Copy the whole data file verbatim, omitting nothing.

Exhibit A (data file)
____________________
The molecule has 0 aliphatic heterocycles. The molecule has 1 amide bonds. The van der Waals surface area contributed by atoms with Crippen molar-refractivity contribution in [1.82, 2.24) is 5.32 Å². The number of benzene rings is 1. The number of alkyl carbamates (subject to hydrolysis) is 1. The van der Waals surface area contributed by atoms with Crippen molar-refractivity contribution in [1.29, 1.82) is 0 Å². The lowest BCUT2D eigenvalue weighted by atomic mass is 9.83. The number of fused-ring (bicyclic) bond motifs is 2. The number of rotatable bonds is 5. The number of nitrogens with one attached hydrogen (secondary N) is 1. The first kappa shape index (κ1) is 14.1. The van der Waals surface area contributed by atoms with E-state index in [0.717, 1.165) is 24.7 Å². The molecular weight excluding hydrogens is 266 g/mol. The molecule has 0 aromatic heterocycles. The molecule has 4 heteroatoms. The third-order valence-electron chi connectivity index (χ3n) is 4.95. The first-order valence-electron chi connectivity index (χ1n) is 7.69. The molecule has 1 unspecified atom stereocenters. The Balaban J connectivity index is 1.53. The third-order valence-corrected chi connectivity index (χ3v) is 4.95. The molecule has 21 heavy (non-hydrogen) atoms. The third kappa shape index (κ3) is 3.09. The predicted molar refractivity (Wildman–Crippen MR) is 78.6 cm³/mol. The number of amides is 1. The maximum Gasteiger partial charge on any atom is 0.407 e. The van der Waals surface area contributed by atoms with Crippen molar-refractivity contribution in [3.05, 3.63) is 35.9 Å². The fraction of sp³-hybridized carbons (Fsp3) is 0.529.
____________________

The molecule has 0 aliphatic heterocycles. The molecule has 1 amide bonds. The van der Waals surface area contributed by atoms with Crippen molar-refractivity contribution in [1.82, 2.24) is 5.32 Å². The number of benzene rings is 1. The number of alkyl carbamates (subject to hydrolysis) is 1. The van der Waals surface area contributed by atoms with Crippen molar-refractivity contribution in [1.29, 1.82) is 0 Å². The lowest BCUT2D eigenvalue weighted by atomic mass is 9.83. The number of fused-ring (bicyclic) bond motifs is 2. The number of rotatable bonds is 5. The number of nitrogens with one attached hydrogen (secondary N) is 1. The first kappa shape index (κ1) is 14.1. The van der Waals surface area contributed by atoms with E-state index in [0.717, 1.165) is 24.7 Å². The molecular weight excluding hydrogens is 266 g/mol. The molecule has 0 aromatic heterocycles. The molecule has 4 heteroatoms. The third-order valence-electron chi connectivity index (χ3n) is 4.95. The first-order valence-electron chi connectivity index (χ1n) is 7.69. The molecule has 1 unspecified atom stereocenters. The Balaban J connectivity index is 1.53. The third-order valence-corrected chi connectivity index (χ3v) is 4.95. The molecule has 21 heavy (non-hydrogen) atoms. The third kappa shape index (κ3) is 3.09. The predicted molar refractivity (Wildman–Crippen MR) is 78.6 cm³/mol. The number of amides is 1. The maximum Gasteiger partial charge on any atom is 0.407 e. The van der Waals surface area contributed by atoms with Crippen molar-refractivity contribution in [3.05, 3.63) is 35.9 Å². The fraction of sp³-hybridized carbons (Fsp3) is 0.529.